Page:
By Susan Ford Collins
A sales manager at Kimberly-Clark told me a story that tragically reinforces the danger of giving not instructions, especially to kids. Three months before my seminar, Kevin and his wife Barbara had left their son Bobby with a babysitter. As they pulled on their coats, Kevin heard Barbara say, “Don’t play with matches while we’re out. Promise me that you won't.” Kevin thought it was strange because Bobby was afraid of striking matches but they were late so he didn't say anything then.
In the car, Barbara told Kevin she'd seen a show on TV that afternoon about children setting fires while they were staying with sitters. Those scenes of badly-burned, heavily-bandaged kids kept playing over and over in her mind so she felt she had to say something to protect their son. Kevin said he understood.
They enjoyed dinner and headed home. When they turned into their street, they saw fire trucks on their lawn. Their son had followed her not instruction. He had played with matches and set fire to the drapes! The sitter called 911 and Bobby had been rushed to the hospital where he was being treated for life-threatening burns.
Why did this tragedy occur? Let's take a closer look!
Understanding not instructions or negative commands requires two essential steps.
First, our brain automatically and unconsciously disregards the not and experiences what the message looks, sounds, feels, smells and tastes like. This is because we have a Positive Command Brain. Yes, bottom line... in our brains ALL instructions are positive. Think about the power of that information for a minute! Think about the laws, rules and corrections we're given. So understanding that immediately leads us to the second crucial step.
Second, we must quickly think... and say... what you do want instead? We must create a Positive Command that we want to go into action!
So for example, if this mother did not want her son to play with matches, what did she want him to do instead? She could have created a specific action plan… choosing games, TV shows or movies, or invited over a friend… and thoroughly discussed that plan with her sitter, son and his friend. Plus... remembering to put the matches out of reach, of course! But when we speak to kids or there's imminent danger, we frequently fail to take that life-changing, life-saving second step!
Years ago I was a consultant to a government agency that was struggling to create a now-familiar sign. They considered two possibilities: In case of fire do not take the elevator, leaving people frightened and undirected. Or taking the switching step and providing a specific life-saving action plan? In case of fire, use the stairs… and post clear directions to all nearby stairwells. After numerous tests, it was clear which choice worked to calmly and safely move people out of the building and away from danger. Which one do you think worked better?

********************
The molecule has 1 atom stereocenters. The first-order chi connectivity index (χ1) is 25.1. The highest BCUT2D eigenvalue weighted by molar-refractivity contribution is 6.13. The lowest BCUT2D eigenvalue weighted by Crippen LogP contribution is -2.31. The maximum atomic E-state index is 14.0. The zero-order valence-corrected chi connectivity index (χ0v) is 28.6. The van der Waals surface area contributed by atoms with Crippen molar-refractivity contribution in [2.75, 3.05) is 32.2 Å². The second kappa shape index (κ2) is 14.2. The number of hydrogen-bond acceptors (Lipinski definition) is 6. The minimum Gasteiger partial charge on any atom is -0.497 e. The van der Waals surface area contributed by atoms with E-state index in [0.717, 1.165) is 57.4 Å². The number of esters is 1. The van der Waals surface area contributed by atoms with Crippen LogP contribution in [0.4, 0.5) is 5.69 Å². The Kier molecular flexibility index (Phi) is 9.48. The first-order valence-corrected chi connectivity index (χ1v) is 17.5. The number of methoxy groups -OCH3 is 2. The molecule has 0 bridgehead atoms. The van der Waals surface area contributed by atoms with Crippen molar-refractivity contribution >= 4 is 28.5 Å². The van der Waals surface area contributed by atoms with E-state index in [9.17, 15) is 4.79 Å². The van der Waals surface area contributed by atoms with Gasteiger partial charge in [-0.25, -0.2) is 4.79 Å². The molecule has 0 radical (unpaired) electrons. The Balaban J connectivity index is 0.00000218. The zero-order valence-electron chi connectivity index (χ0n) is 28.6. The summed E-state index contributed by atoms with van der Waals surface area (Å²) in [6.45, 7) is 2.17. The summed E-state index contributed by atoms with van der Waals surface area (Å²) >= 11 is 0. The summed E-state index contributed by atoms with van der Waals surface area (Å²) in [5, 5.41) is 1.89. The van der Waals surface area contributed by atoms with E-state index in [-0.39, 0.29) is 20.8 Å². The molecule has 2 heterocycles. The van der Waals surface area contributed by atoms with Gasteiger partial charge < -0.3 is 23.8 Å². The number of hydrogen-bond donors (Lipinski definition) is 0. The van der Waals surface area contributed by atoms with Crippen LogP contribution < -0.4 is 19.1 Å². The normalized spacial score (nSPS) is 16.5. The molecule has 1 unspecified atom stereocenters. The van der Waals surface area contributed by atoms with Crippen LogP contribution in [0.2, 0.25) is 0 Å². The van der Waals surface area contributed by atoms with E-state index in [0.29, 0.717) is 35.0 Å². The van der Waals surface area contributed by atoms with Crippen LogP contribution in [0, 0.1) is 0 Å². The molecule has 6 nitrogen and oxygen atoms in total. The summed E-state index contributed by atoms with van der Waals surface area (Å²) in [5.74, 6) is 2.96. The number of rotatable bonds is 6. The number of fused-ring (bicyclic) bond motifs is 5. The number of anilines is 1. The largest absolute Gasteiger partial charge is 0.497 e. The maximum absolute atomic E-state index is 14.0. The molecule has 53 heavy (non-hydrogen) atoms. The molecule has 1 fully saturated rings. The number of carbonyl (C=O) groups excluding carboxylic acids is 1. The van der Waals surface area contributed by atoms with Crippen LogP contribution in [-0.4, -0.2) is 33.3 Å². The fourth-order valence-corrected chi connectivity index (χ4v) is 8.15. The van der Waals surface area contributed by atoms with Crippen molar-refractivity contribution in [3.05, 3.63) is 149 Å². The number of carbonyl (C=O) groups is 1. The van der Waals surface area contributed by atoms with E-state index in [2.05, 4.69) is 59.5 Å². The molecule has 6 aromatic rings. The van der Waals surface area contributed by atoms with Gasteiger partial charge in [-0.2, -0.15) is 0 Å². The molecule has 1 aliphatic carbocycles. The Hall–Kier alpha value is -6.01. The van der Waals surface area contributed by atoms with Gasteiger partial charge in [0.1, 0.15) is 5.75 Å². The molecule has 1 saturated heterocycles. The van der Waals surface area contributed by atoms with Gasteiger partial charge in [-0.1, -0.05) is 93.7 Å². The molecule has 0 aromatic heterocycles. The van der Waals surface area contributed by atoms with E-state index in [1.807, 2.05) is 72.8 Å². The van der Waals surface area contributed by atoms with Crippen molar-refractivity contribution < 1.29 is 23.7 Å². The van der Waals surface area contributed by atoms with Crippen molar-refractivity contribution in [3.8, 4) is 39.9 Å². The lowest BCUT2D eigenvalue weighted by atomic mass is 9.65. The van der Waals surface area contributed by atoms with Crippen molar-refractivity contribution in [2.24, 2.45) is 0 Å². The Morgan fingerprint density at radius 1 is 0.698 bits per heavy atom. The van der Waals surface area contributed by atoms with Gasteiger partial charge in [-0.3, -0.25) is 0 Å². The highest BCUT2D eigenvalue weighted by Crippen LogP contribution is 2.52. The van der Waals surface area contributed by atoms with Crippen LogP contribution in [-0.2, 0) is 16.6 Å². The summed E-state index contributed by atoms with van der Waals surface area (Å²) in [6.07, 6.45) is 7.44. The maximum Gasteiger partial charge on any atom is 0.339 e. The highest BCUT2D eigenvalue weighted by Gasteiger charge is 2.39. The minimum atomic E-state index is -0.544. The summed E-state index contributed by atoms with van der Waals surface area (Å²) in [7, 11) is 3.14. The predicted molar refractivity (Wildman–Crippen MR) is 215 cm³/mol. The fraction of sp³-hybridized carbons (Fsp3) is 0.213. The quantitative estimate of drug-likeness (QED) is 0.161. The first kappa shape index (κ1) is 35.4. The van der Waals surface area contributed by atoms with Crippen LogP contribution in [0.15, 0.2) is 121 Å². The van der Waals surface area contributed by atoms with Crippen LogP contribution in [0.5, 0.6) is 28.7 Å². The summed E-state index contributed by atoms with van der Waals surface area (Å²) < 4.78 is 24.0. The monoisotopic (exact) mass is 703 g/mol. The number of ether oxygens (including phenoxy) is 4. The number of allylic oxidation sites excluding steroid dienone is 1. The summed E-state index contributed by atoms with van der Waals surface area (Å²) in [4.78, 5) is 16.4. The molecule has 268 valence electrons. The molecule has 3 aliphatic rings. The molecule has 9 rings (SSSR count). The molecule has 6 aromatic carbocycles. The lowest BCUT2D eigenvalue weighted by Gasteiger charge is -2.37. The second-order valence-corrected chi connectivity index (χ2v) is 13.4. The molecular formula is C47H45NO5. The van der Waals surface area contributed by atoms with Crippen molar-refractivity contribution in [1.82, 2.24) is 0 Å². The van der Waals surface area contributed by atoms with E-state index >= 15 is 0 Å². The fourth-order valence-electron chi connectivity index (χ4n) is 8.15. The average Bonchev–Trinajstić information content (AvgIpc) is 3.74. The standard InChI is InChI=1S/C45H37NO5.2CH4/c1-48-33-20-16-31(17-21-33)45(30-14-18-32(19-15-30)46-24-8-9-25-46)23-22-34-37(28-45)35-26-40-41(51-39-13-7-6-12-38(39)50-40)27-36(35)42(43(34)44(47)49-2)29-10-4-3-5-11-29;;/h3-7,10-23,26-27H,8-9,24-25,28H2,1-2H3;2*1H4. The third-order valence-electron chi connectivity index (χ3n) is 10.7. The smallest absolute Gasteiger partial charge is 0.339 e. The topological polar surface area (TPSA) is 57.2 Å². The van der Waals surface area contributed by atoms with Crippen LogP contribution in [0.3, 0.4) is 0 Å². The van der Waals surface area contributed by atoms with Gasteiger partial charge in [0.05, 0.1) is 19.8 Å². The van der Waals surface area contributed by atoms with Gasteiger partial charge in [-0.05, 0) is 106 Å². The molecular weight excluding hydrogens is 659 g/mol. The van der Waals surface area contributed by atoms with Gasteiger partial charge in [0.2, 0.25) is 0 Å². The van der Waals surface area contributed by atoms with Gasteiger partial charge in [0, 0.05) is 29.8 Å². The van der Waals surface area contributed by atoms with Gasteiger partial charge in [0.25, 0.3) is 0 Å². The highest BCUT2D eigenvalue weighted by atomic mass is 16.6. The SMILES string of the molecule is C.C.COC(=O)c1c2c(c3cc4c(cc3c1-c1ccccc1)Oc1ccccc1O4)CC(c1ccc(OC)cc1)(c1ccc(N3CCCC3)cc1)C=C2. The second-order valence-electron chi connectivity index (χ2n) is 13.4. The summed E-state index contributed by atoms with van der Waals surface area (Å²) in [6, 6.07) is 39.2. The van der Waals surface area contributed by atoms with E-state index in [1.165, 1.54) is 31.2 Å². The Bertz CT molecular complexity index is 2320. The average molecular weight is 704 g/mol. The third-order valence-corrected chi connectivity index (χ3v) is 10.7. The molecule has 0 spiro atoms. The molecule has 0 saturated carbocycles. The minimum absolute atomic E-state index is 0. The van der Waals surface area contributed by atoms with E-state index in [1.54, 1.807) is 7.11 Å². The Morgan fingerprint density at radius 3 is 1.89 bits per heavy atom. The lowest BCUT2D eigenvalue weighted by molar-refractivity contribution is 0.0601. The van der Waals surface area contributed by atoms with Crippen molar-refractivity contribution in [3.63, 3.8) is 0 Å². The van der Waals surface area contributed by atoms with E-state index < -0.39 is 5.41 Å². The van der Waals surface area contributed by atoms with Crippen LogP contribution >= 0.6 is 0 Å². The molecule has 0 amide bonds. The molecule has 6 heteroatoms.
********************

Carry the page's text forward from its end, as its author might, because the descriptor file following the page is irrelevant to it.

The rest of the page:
When you give negative instructions, what is the real message you are sending to your brain, and others' brains? Take the not out of the instruction and you’ll immediately know. Whether we realize it or not, don't play with matches = play with matches... to the brain. Don't use the elevator = use the elevator... to the brain. Unfortunately not statements create stress and uncertainty at the very times when ease and certainty are needed.
Fortunately, not instructions also signal opportunity… the opportunity to deliver a more thoroughly considered plan. The opportunity to make a healthier, more loving choice.
Starting today, let’s resolve to think, and communicate, what we do want. And whenever we catch ourselves saying or hearing not, let’s commit to take that life-saving, love-saving extra step by asking ourselves, What do I want instead? Or, by asking others, what do you want instead? And taking a few seconds to answer those questions clearly... before it automatically goes into action.
Don't play with matches. Play these games or watch these shows or movies with your friend.
In case of fire, don't use the elevator. Use the stairs and here's a map for exactly how to get there.
(c) Susan Ford Collins. For permission to use this article, email firstname.lastname@example.org
* For more on The Positive Command Brain, read Skill 3: The Science of Dreaming in The Joy of Success. And Skill 3: Hologramming in Our Children Are Watching. And Skill 9, Switching in both books.
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